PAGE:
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Discussion Starter · #1 ·
German Style!
Since I have been hunting here, all of my hunting has been by myself in an area I lease (for lack of better term) from the local German Forest Office. Many other American hunters here have suggested that at least once, I should participate in a hunt with the Germans. My family has pretty much been my only hunting partners my whole life, and I have been quite content hunting alone while here. But always thought it would be very interesting to see first hand what these social hunts are like.
Well, about two weeks ago I was invited by the Forester that manages the area of which my hunting area is a part of to participate in a drive hunt for wild pigs. The hunt is this Wednesday, so I took a day of leave in conjuction with the Veteran's Day holiday so I could accept. He said he was having some Dutch hunters coming as well. I really have no idea what to expect, but if all that I've heard and experienced so far regarding the German hunting traditions, this should be a lot of fun and one memorable hunting experience.
I'll definately post a story about it later this week. Hopefully I'll be able to get some good photos to post as well.

I better practice this greeting:

Waidmannsheil!!
 

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Re: Hunting with the Locals

Let us know how the "after" hunt celebration goes!
 

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Re: Hunting with the Locals

cool give some details when the hunt is over good luck
 

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Discussion Starter · #5 ·
Well it's a shorter story than I was hoping for.

In the 2 1/2 years I've been hunting here all of my hunts have been solo, this was the first time I was going on one of the drive hunts that are well noted here. And I have to say, the instructors of the hunting course I took over 3years ago had me more prepared for what to expect than I thought. Most everything was done as they said it would be. I wasn't worried about the actual hunt, more the German traditions I learned about but only have little experience with.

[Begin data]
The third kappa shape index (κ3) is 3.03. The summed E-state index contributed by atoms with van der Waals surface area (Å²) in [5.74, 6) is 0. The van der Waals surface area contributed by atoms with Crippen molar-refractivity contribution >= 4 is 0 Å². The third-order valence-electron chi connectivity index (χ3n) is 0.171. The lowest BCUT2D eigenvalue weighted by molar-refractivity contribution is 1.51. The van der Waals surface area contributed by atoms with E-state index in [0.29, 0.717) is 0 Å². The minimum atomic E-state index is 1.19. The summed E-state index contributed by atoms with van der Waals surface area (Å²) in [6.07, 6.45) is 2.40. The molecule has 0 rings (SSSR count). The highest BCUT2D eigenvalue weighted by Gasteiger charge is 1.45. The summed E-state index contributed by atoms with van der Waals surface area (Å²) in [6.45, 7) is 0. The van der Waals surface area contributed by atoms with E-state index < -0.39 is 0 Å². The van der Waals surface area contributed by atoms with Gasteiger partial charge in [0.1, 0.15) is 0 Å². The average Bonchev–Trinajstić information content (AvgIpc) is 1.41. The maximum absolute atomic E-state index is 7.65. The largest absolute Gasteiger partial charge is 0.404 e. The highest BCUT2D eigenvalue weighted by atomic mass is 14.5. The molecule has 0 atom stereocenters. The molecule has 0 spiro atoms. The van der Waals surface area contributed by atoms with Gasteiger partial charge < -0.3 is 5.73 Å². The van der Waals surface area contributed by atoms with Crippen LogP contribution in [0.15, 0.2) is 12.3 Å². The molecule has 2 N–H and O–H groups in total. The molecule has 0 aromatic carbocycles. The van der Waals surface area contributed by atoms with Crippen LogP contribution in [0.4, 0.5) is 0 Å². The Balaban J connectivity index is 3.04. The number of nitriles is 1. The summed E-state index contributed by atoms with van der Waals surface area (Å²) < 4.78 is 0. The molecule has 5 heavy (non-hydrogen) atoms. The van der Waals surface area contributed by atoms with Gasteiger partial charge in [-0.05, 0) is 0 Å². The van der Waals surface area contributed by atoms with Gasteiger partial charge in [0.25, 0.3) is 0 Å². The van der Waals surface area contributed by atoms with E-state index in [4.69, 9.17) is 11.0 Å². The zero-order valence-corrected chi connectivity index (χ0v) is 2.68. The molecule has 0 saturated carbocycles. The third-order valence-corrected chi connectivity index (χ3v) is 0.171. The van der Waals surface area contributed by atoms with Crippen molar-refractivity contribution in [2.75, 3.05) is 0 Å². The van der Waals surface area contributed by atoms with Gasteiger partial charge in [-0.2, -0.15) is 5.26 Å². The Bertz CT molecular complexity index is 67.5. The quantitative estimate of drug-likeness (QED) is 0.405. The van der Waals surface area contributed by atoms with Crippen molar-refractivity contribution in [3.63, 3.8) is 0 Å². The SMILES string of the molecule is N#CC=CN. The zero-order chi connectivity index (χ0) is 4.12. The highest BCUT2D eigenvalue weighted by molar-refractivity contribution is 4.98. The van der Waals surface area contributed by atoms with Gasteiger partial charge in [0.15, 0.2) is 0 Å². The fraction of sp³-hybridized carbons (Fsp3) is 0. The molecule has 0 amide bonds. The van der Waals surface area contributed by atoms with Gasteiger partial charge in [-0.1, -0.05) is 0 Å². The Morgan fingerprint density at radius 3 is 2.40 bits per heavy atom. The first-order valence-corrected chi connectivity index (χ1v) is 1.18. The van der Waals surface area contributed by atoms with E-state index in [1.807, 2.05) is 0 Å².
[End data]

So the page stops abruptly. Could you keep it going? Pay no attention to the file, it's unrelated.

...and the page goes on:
I arrived at the meeting point around 08:30 and met with the hunt master and some of the other hunters/forest workers. After greetings and introductions, they returned to planning the drives and assigning hunters to stands. Then about 09:00 the rest of the hunters showed up. Most were from Belgium and the Netherlands, and some other Germans. There were about 20 hunters and another 10 or so foresters. And the greeting time took about 15 minutes, as everyone greets everyone. And the same way, tip the hat, shake hands, and say the traditional greeting of "Waidmannsheil" (now you know why I say that to new members on HPA). Next we all gathered in a circle as the hunt master told all the rules, mostly on what can be shot. I was surprised at myself because I was able to understand most of what was said. Although I did hear him say "sehr wichtig" (very important)a few times and didn't know why. Found out later that he was reminding about using care when the dogs are chasing.